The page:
US sanctions against Iran to disrupt possible consensus on military action

If the United States introduces a new set of sanctions against Iran, the issue of Tehran’s nuclear program might never be resolved, a US expert says.

WASHINGTON, January 26 (Sputnik) — An international consensus for potential military response, if the ongoing P5+1 nuclear negotiations with Iran fall apart, will be impossible should the United States introduce a new round of sanctions, various US experts told reporters on Monday.

“If the talks fall apart because the world perceives that the United States passed sanctions that caused the Iranians to walk away while the negotiations were ongoing…you’ll have a collapse of the sanctions regime, and the idea that there will ever be a unified [international] position on military action will go out the window,” Goldenberg said in a Monday press conference on the Iranian nuclear negotiations.

US President Barack Obama has stated that all options, including military involvement, are on the table in dealing with a nuclear-armed Iran, in the event diplomatic negotiations fail. Russian Foreign Minister Sergei Lavrov made clear in a Monday press conference that “only a political diplomatic solution” is possible for addressing Iran’s nuclear weapons program.

Military action against Iran is still “far down the road,” Goldenberg noted. For those in the United States and the European Union who have seriously considered military action against Iran, disrupting the P5+1 nuclear talks with new sanctions raises the likelihood of “never being able to credibly pursue military action if you want to,” the expert warned.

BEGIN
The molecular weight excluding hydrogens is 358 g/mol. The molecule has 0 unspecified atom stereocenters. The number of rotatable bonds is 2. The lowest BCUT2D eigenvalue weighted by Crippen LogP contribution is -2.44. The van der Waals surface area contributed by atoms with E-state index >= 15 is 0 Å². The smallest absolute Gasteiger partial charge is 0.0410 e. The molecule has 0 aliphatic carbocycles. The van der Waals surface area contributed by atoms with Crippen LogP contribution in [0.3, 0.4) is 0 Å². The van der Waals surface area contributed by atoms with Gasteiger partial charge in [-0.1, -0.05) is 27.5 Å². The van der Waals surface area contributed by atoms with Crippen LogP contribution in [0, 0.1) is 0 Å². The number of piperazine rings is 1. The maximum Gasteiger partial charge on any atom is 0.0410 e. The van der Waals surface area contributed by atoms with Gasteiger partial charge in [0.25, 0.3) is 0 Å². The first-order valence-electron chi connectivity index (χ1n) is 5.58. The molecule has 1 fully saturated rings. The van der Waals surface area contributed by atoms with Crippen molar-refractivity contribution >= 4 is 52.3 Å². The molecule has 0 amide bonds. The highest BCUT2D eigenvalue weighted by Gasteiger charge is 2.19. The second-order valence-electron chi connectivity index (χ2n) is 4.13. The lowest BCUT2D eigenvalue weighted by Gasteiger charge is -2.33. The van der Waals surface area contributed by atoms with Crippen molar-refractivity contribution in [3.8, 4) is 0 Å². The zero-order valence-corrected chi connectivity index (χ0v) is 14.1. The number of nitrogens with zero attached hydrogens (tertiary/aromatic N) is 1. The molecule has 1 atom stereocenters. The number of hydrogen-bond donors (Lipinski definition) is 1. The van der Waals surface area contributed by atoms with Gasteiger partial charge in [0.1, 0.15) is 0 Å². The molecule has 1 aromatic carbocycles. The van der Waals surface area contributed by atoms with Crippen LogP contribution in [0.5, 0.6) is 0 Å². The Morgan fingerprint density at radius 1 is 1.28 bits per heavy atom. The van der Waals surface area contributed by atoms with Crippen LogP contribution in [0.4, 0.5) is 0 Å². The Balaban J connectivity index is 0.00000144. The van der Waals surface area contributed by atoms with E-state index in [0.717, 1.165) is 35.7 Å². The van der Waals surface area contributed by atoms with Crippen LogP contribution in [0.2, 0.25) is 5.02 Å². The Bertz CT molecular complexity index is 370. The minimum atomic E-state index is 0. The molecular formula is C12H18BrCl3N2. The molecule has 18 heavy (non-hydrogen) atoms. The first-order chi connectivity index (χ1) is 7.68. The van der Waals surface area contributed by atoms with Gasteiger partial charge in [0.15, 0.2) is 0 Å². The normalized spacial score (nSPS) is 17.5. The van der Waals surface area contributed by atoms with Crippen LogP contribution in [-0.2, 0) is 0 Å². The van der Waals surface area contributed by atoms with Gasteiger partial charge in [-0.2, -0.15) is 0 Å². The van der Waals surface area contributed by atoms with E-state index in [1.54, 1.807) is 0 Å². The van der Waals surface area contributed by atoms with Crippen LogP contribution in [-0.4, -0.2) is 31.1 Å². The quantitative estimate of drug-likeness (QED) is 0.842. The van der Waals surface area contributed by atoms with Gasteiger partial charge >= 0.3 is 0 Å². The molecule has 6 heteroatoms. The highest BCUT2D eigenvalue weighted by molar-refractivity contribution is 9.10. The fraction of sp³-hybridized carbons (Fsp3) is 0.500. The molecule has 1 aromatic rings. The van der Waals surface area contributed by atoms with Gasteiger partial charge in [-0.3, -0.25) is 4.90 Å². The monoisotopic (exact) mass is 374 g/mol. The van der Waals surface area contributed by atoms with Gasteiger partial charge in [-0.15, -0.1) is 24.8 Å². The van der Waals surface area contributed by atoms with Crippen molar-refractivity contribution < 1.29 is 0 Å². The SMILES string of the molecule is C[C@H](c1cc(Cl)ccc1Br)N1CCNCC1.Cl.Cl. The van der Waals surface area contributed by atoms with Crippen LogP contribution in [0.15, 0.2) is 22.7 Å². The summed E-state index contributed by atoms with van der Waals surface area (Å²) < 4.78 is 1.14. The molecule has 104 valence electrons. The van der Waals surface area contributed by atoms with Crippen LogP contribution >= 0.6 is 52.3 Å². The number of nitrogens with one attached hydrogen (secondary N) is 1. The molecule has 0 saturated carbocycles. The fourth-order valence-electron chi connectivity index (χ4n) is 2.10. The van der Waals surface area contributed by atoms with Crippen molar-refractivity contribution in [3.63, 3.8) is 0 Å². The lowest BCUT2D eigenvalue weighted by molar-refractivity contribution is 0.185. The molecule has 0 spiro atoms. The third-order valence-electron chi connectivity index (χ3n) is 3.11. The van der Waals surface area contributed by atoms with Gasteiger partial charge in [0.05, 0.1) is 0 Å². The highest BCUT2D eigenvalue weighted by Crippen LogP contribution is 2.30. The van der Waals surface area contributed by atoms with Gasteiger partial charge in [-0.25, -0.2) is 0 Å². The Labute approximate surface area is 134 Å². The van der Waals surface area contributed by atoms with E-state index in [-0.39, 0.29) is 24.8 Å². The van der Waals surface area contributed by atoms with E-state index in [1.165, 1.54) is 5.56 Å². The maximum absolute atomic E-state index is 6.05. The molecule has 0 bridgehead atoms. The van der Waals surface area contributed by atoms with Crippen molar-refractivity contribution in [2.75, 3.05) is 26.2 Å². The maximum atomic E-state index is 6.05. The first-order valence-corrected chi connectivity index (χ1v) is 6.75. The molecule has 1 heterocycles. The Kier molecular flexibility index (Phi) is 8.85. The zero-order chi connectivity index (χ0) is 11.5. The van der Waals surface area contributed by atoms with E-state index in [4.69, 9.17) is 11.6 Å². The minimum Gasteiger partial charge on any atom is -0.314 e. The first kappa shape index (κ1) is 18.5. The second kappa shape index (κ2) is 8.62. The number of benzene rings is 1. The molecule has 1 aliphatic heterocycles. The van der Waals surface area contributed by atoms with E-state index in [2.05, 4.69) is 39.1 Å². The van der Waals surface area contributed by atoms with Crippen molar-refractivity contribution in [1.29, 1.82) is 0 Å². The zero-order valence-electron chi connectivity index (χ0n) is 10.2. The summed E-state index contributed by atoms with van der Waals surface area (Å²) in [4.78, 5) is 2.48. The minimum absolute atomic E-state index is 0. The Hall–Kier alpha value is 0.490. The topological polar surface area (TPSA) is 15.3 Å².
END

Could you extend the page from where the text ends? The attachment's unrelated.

International policy analyst at the RAND Corporation, Alireza Nader told the press on Monday that sanctions relief for Iran will be a better inducement to negotiate a nuclear deal than increasing sanctions. New sanctions will only “reinforce the distrust” Nader said, adding the collapse of the talks on those terms could lead to “escalation from both sides” or “a long-term stalemate.”

Former senior staffer for the Senate Foreign Relations Committee Edward Levine added that efforts by members of Congress to force the Obama administration into a tougher posture in the Iran negotiations will create confusion among negotiators. Actions by Congress “will tend to cause even the Iranian negotiators to wonder who is calling the shots in Washington,” Levin said.

The United States, Russia, Great Britain, France, China, and Germany restarted negotiations on a nuclear weapons agreement with Iran last week, following the November conclusion of a previous round of talks that failed to produce a final agreement.

The US Congress is currently threatening to impose new sanctions on Iran if the P5+1 talks fail to produce an acceptable outcome.

By Sputnik News


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